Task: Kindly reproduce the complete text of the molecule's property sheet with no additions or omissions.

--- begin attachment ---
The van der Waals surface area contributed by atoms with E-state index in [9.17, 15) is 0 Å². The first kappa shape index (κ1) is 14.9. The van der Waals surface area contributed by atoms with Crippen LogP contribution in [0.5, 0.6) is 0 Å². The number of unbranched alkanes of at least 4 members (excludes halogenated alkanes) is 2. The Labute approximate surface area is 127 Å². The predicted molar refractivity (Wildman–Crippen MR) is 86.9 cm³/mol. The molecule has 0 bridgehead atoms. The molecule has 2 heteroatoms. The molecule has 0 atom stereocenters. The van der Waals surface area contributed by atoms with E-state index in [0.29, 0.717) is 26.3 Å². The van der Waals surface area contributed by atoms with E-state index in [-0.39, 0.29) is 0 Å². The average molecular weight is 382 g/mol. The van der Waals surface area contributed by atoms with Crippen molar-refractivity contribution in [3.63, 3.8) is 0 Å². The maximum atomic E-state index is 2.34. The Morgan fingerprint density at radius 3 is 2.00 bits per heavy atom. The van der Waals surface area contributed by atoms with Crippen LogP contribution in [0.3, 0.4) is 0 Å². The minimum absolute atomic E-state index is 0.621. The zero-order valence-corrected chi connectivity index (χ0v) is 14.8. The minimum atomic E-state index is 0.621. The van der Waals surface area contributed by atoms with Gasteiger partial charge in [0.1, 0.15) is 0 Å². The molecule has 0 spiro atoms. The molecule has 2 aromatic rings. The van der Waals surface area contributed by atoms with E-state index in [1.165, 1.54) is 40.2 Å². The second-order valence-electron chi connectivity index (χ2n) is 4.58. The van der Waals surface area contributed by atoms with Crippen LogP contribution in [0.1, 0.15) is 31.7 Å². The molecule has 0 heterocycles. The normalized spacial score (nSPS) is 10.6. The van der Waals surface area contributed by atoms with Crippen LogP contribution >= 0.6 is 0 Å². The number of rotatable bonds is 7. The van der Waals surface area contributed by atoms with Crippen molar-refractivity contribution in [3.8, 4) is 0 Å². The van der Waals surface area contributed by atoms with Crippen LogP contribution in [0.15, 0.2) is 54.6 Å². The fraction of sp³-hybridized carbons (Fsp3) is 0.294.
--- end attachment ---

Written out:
The van der Waals surface area contributed by atoms with E-state index in [9.17, 15) is 0 Å². The first kappa shape index (κ1) is 14.9. The van der Waals surface area contributed by atoms with Crippen LogP contribution in [0.5, 0.6) is 0 Å². The number of unbranched alkanes of at least 4 members (excludes halogenated alkanes) is 2. The Labute approximate surface area is 127 Å². The predicted molar refractivity (Wildman–Crippen MR) is 86.9 cm³/mol. The molecule has 0 bridgehead atoms. The molecule has 2 heteroatoms. The molecule has 0 atom stereocenters. The van der Waals surface area contributed by atoms with E-state index in [0.29, 0.717) is 26.3 Å². The van der Waals surface area contributed by atoms with E-state index in [-0.39, 0.29) is 0 Å². The average molecular weight is 382 g/mol. The van der Waals surface area contributed by atoms with Crippen molar-refractivity contribution in [3.63, 3.8) is 0 Å². The maximum atomic E-state index is 2.34. The Morgan fingerprint density at radius 3 is 2.00 bits per heavy atom. The van der Waals surface area contributed by atoms with Crippen LogP contribution in [0.3, 0.4) is 0 Å². The minimum absolute atomic E-state index is 0.621. The zero-order valence-corrected chi connectivity index (χ0v) is 14.8. The minimum atomic E-state index is 0.621. The van der Waals surface area contributed by atoms with Gasteiger partial charge in [0.1, 0.15) is 0 Å². The molecule has 0 spiro atoms. The molecule has 2 aromatic rings. The van der Waals surface area contributed by atoms with E-state index in [1.165, 1.54) is 40.2 Å². The second-order valence-electron chi connectivity index (χ2n) is 4.58. The van der Waals surface area contributed by atoms with Crippen LogP contribution in [0.1, 0.15) is 31.7 Å². The molecule has 0 heterocycles. The normalized spacial score (nSPS) is 10.6. The van der Waals surface area contributed by atoms with Crippen LogP contribution >= 0.6 is 0 Å². The number of rotatable bonds is 7. The van der Waals surface area contributed by atoms with Crippen molar-refractivity contribution in [3.8, 4) is 0 Å². The van der Waals surface area contributed by atoms with Crippen LogP contribution in [0.15, 0.2) is 54.6 Å². The fraction of sp³-hybridized carbons (Fsp3) is 0.294.